Reacting to the Ghauri missile test, Defence Minister George Fernandes said that India's "missile programme is well tuned to meet our security needs" and made note of three versions of the Prithvi missile, including a new 217-mile range naval version, all of which can target any part of the Pakistani territory.3 The Defence Minister, however, was more direct when he remarked: "Everybody knows that China has been supplying missile technology to Pakistan. China has told the United States that it is not supplying missile technology to Pakistan. It is up to the United States to take it up with Pakistan" and then went on to warn "There is no part of Pakistan that is outside the range of Prithvi" and that "we are capable of dealing with the situation in Pakistan." Prime Minister Atal Behari Vajpayee, on the other hand, sought to ward off any impression that the test-firing of a medium range missile by Pakistan would lead to a "nuclear race" in the Indian subcontinent. "No nuclear race will be started due to the firing of Ghauri," said Vajpayee at a news conference.4 Foreign Secretary K. Raghunath, however, reportedly told visiting US diplomat Bill Richardson that India would take all possible steps to meet its security concerns arising from arms policies in neighbouring Pakistan and China and that India would match its neighbours' weapons.5 Weeks after the Ghauri test, General V.P. Malik, Chief of the Army Staff, called for acquiring a "strategic deterrence" capability to counter the "emerging nuclear and missile challenges" to India's security. And after a few days, a revived Defence Minister's Committee began to discuss regional security environment and global trends, wherein Sino-Pakistan cooperation in the nuclear and missile developments came in for intense deliberations. Pakistan's acquisitions of missiles in the recent years included around 300-km range M-11 missiles, the suspected 650-km range M-9 missiles and the Ghauri missile with a range of 1500-kms. After taking note of the evolving "character of warfare and weaponry," the Committee reportedly emphasised the need for reorganising the armed forces, construction of appropriate battlefield doctrines and development of key capabilities.6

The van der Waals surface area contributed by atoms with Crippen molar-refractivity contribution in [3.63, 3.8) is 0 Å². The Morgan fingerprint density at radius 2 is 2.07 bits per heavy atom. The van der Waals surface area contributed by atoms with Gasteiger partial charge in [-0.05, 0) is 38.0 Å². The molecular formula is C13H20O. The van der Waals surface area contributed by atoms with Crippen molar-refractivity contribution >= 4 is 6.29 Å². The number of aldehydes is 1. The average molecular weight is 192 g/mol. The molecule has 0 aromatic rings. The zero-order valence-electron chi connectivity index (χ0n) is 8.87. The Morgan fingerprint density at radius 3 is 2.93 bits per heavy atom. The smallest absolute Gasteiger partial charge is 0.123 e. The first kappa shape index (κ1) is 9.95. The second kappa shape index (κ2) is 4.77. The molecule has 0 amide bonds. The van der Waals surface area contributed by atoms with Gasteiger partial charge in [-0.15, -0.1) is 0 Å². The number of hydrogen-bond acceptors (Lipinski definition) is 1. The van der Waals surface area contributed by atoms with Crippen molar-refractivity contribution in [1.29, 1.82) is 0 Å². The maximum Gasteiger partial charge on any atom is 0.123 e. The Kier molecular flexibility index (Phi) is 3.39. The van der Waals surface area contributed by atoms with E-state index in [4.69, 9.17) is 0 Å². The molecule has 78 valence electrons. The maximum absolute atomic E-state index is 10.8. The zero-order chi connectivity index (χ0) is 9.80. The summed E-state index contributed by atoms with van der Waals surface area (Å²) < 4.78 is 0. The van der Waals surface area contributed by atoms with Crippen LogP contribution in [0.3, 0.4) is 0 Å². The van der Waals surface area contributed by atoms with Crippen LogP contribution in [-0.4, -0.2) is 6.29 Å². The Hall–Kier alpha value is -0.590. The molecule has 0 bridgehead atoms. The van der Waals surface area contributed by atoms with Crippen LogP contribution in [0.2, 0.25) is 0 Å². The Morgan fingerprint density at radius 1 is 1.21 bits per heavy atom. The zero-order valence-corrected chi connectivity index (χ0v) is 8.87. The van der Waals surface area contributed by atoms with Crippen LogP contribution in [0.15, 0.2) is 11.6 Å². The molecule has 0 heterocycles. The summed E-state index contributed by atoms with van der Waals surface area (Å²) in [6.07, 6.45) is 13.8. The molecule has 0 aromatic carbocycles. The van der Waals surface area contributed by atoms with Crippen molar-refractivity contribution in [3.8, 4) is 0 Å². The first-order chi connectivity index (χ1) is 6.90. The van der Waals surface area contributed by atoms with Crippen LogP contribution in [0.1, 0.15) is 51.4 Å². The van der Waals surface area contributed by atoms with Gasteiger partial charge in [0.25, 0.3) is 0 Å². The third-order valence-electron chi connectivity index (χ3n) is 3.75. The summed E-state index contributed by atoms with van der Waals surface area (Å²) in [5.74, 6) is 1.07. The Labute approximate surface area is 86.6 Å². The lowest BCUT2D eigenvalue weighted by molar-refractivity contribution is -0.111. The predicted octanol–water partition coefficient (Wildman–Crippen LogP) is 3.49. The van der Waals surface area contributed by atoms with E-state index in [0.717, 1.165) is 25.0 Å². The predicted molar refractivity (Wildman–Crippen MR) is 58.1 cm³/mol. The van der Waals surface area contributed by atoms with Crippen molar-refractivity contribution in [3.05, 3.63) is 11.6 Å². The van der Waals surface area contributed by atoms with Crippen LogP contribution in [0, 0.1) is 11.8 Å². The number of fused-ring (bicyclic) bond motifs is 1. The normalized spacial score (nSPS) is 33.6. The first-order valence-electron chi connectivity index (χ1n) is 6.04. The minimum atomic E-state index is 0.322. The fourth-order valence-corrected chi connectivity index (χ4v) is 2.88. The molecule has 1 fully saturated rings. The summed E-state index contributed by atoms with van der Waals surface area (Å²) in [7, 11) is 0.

From the reactions in India, it has been quite clear that the main concern is the Sino-Pakistan nuclear and missile cooperation. There is no doubt about the fact that China has for long been assisting the nuclear and missile programme of Pakistan. More than any other source, enormous amount of information on this is available in the United States. Sino-Pakistan nuclear programme-related cooperation in the 1980s has been extended to cooperation in the field of ballistic missile development in the 1990s. A report prepared by the Central Intelligence Agency (CIA), for instance, says: "During the last half of 1996, China was the most significant supplier of WMD-related (weapons of mass destruction) goods and technology to foreign countries. The Chinese provided a tremendous variety of assistance to both Iran's and Pakistan's ballistic missiles programmes. China was also the primary source of nuclear-related equipment and technology to Pakistan...."7 Things had not changed since then and in April last year, US Deputy Assistant Secretary of State, Robert Einhorn said in a testimony before the Senate Governmental Affairs Subcommittee, that China had not stopped its assistance to Pakistan's nuclear weapon programme and that "concerns about transfers of missile-related components, technology and production technology persist, raising serious questions about the nature of China's commitment to abide by the MTCR [Missile Technology Control Regime] guidelines."8 However, it would be inappropriate for India to suggest that it is "up to the United States" to take up the issue with Pakistan. After raising the issue of US arms supply to Pakistan with the American government for decades, we should not be lax about the US approach to Sino-Pakistan cooperation in weapons of mass destruction-related programmes for the following reasons: